The Real 'Birther' Conspiracy Theory

In the course of my inquiries into many of history's more recent controversies -- JFK, Waco, Vince Foster, Oklahoma City, Ron Brown, TWA Flight 800, 9/11, Obama's birth, the authorship of Obama's books -- I have come to see that when there are actual conspiracies afoot, they fall into two general categories, conspiracies of execution and conspiracies of concealment.

Conspiracies of execution, at least on any kind of scale, are rare in American history.  The nature of our national character and the openness of our political culture war against them. 

Conspiracies of concealment are another matter.  When officials fail in their duties and let, say, a president get shot, a plane get blown out of the sky, or a hijacker fly into a building, their first impulse is to conceal their mistakes.  Such is human nature.

To me, a "conspiracy theorist" is one who sees a conspiracy of execution where none could logically exist or who confuses a conspiracy of concealment with one of execution despite ample evidence to the contrary.

Given this understanding, it is the rare "birther" who qualifies as a conspiracy theorist.  Few have conjured elaborate, impossible conspiracies on the scale Oliver Stone did in JFK or the French leftist Theirry Meyssan and others did with 9/11. 

Most birthers simply want to know where and when their president was born, a not unreasonable aspiration.  Few insist that they know the answer.  Despite my ample research, I do not know. 

All I do know is that the official story -- the one Barack Obama trotted out in his memoir and both his convention speeches -- is false.  In my forthcoming book, Deconstructing Obama, I show in detail why this is so and what the alternatives might be.

If there are conspiracy theorists involved in the birther issue, it is those cynical souls -- and they are many, left and right -- who insist that Obama and his operatives have purposefully dragged the birth certificate in front of the baying hounds of the excitable right like a red herring.  In its simplest form, this theory at least sounds plausible.

14th century philosopher William of Occam had a keen eye for plausibility.  We know his approach to problem solving by the label "Occam's Razor," an axiom often stated in shorthand as, "The simplest explanation is usually the best."  The original Latin -- "Pluralitas non est ponenda sine necessitate" -- adds some nuance.  This translates roughly, "One ought not posit multiple variables unnecessarily."

The cynics' case weakens the more variables they posit.  In December, for instance, Hawaii's Democrat governor Neil Abercrombie went public with his desire to silence dissenters by proving Obama's citizenship.  When the governor failed to find it, the cynics insisted that he too had been enlisted in Obama's conspiracy to discredit the birthers.

Andrew Walden made this very case in American Thinker last week.  Wrote Walden,

"Abercrombie may act like a dopey doofus, but it is just an act.  He has spent a lifetime in politics manipulating conservatives to unwittingly serve his agenda --  and he's proud of it."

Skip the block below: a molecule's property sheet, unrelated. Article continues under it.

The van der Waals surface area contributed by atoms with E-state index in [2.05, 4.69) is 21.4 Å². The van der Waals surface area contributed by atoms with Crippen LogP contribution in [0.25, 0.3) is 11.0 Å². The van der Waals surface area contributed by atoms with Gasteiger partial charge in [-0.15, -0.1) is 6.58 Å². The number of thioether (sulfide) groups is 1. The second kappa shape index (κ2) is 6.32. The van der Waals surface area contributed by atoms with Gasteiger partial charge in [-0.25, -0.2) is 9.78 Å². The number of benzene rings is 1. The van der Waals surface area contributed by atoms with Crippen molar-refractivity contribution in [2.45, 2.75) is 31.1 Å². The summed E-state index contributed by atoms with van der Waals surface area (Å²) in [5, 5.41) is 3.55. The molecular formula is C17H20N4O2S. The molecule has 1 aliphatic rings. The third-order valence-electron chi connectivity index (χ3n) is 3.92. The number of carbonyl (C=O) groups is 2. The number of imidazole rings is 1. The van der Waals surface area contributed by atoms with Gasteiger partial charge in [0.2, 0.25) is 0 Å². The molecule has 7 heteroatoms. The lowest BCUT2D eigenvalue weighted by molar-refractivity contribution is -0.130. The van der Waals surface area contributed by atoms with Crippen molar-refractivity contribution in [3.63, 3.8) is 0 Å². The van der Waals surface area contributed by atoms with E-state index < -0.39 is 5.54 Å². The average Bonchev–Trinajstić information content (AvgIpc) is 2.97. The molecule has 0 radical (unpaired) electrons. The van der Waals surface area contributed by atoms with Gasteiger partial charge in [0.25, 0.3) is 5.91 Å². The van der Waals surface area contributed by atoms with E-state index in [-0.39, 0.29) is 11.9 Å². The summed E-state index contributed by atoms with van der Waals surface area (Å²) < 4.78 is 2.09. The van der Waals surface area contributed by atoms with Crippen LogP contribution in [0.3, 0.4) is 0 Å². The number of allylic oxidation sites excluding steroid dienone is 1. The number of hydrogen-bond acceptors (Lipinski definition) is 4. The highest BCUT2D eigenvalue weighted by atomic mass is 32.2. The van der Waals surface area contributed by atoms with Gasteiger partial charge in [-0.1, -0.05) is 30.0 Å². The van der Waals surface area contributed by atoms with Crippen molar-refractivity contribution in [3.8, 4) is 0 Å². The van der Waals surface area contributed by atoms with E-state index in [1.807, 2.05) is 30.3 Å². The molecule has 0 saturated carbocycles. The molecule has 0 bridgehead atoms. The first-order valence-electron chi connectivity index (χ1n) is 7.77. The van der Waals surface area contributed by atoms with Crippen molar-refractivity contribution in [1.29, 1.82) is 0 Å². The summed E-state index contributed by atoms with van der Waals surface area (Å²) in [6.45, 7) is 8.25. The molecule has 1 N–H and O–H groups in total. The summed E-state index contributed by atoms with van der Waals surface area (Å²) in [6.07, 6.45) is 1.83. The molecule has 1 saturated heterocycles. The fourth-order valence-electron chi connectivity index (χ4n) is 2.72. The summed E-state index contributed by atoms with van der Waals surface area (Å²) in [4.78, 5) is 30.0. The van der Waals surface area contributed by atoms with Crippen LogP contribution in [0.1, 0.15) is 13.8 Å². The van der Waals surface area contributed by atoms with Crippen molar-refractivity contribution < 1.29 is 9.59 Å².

As Walden sees it, Abercrombie likely conspired with Obama to keep this story in the news, all the better to embarrass the right.  When Abercrombie pal, celebrity journalist Mike Evans, claimed on air that Abercrombie had told him there was no birth certificate -- and then later retracted -- Walden and others imagined him in the plot as well.

"The progressives know they can get the birthers to do anything they want," concluded Waden. "They are having a ball, and they are discrediting Obama's opponents in the run-up to 2012."

In other words, Abercrombie's failure to find the promised records and Evan's recantation of a story he breathlessly told on more than thirty radio stations were part of a clever and increasingly intricate plot to enhance Obama's electoral chances in 2012.  Never mind that Abercrombie made himself look foolish and Evans lost his credibility in the process.  The plot demanded sacrifice.

This, my friends, is conspiracy theorizing at its purest, and it makes little sense for two obvious reasons.  First, there is no political advantage in attacking birthers. After two years of "having a ball" with them, the Democrats lost 63 seats in the House this past November.

The second is that Obama does indeed have much to hide.  Whether he was born in Hawaii or in Washington State -- or wherever -- we know that he did not spend the first two years of his life in a happy, little multicultural home in Hawaii as advertised.  He ascended to the presidency on a fully fabricated origins story.

The more these alleged conspirators talk about Obama's origins the more attention they focus on that story.  This attention is inspiring state legislatures to demand proof of natural born citizenship before it puts candidates on the ballot.  Even if Obama does eventually produce a birth certificate that squares with his origins story, critics can credibly ask why did he not produce it years earlier.

That is, if he can produce a birth certificate that squares with his origins story.

Jack Cashill is author of Deconstructing Obama, to be published next week.